12. 5 out of 5

    Collin

    Holy shit this is self-important and tedious. --update: This has sat untouched on my desk all year. I can think of a hundred books I'd rather start than finish this, so I doubt I'll pick it back up unless I run out of books to read, I'm too poor to buy any more books, all my friends turn on me and refuse to loan me anything else, and all the nearby libraries are set on fire simultaneously. Holy shit this is self-important and tedious. --update: This has sat untouched on my desk all year. I can think of a hundred books I'd rather start than finish this, so I doubt I'll pick it back up unless I run out of books to read, I'm too poor to buy any more books, all my friends turn on me and refuse to loan me anything else, and all the nearby libraries are set on fire simultaneously.

  13. 5 out of 5

    Jeanette (Ms. Feisty)

    Did you know that the letters in "Leaves of Grass" can be rearranged to spell "Asses of Gravel"? If you find yourself anagramming the letters in the title rather than reading the poetry, it's a good sign you're not into the book. But I really wanted some of whatever Whitman was smoking that made him so ecstatically, ebulliently enthusiastic about every molecule on the planet. Including his own b.o. "The scent of these arm-pits aroma finer than prayer." Huh??? Was this guy sniffing glue along wi Did you know that the letters in "Leaves of Grass" can be rearranged to spell "Asses of Gravel"? If you find yourself anagramming the letters in the title rather than reading the poetry, it's a good sign you're not into the book. But I really wanted some of whatever Whitman was smoking that made him so ecstatically, ebulliently enthusiastic about every molecule on the planet. Including his own b.o. "The scent of these arm-pits aroma finer than prayer." Huh??? Was this guy sniffing glue along with those arm-pits? I made it through about 85 pages, then let it go. Maybe I'll come back to it in the future. There ARE some beautiful passages hiding in among all those exclamation marks.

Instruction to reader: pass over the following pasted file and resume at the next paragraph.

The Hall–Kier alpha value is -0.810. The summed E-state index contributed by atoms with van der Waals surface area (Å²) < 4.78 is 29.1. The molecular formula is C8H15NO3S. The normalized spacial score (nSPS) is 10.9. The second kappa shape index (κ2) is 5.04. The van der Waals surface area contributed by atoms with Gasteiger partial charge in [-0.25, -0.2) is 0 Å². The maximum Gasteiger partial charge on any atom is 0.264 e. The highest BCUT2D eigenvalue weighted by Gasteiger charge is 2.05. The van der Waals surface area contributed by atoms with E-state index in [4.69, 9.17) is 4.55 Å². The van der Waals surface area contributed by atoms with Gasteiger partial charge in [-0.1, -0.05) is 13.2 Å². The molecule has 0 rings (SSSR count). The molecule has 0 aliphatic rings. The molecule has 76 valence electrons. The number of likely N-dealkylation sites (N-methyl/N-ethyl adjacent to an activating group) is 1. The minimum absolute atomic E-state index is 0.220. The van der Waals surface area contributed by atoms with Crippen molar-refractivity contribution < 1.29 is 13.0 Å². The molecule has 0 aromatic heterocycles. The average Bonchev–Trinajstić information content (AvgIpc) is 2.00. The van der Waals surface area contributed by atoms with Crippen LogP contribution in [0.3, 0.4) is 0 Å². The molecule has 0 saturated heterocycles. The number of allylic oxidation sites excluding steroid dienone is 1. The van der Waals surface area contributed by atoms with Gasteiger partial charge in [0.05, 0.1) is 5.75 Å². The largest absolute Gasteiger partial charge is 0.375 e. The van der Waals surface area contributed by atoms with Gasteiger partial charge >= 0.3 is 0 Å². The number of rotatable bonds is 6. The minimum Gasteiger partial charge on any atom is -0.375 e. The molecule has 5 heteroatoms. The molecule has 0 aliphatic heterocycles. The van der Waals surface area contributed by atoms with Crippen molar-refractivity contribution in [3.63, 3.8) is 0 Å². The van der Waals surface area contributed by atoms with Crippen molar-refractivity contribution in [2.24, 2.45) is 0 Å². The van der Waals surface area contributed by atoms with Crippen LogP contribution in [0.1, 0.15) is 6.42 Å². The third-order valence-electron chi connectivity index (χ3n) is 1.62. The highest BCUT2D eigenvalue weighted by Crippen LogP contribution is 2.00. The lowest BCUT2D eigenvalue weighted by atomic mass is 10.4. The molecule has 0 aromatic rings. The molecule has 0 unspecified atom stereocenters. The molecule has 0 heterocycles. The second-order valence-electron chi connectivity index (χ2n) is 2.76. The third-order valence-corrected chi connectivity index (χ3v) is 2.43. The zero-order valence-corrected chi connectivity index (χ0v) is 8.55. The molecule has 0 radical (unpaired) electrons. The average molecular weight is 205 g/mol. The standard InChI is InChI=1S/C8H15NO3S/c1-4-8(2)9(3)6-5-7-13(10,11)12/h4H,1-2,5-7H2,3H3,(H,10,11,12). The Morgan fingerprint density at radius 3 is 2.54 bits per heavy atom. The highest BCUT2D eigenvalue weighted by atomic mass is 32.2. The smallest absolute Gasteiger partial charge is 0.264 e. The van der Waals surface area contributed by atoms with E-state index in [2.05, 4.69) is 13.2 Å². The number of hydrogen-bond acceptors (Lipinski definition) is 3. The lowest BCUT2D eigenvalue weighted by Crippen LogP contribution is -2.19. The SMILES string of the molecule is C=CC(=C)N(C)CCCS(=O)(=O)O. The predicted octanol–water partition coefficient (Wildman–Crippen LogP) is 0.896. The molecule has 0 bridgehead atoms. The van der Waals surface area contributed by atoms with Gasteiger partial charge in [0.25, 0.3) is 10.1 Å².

14. 4 out of 5

    Samadrita

    There's only so much rhetoric on American imperialism I can ingest and assimilate at a stretch. Later, Mr Whitman. (paused at 47%) There's only so much rhetoric on American imperialism I can ingest and assimilate at a stretch. Later, Mr Whitman. (paused at 47%)

  15. 4 out of 5

    Marc

    “I celebrate myself, and sing myself" I read a translation in Dutch of the original edition of 1855, with only 12 poems, and the first one occupies half of the book. This minimal approach (later versions were much, much more elaborate) has the effect of a trumpet call, it's pure vitalism, colored by a strong physical sensuality. It expresses deep faith in life and death, and a sense of belonging to all (a kind of transcendentalism), the organic and the anorganic, the whole universe. At the same t “I celebrate myself, and sing myself" I read a translation in Dutch of the original edition of 1855, with only 12 poems, and the first one occupies half of the book. This minimal approach (later versions were much, much more elaborate) has the effect of a trumpet call, it's pure vitalism, colored by a strong physical sensuality. It expresses deep faith in life and death, and a sense of belonging to all (a kind of transcendentalism), the organic and the anorganic, the whole universe. At the same time it testifies to a fundamental feeling of unfettered freedom, indissolubly linked with the 'I', the ego. Style and language of these poems together form a real verbal orgy. Whitman presents grass as a symbol of life: it's persistent, wild, bending with the wind, present all around. The secret of life?: that's life itself, but with the 'ego' at its center, a complete universe orbiting around itself. “I am large, I contain multitudes". While reading, the rational and moral voice inside myself whispered that it's not that simple, and that all this egocentrism comes with a price. I know a lot of people can't stand the exuberance of the Whitman-show (especially in his later, more elaborate versions). But what the heck: it's a dazzling experience to read this, a breath of fresh air in times of darkness. I can take on the world now.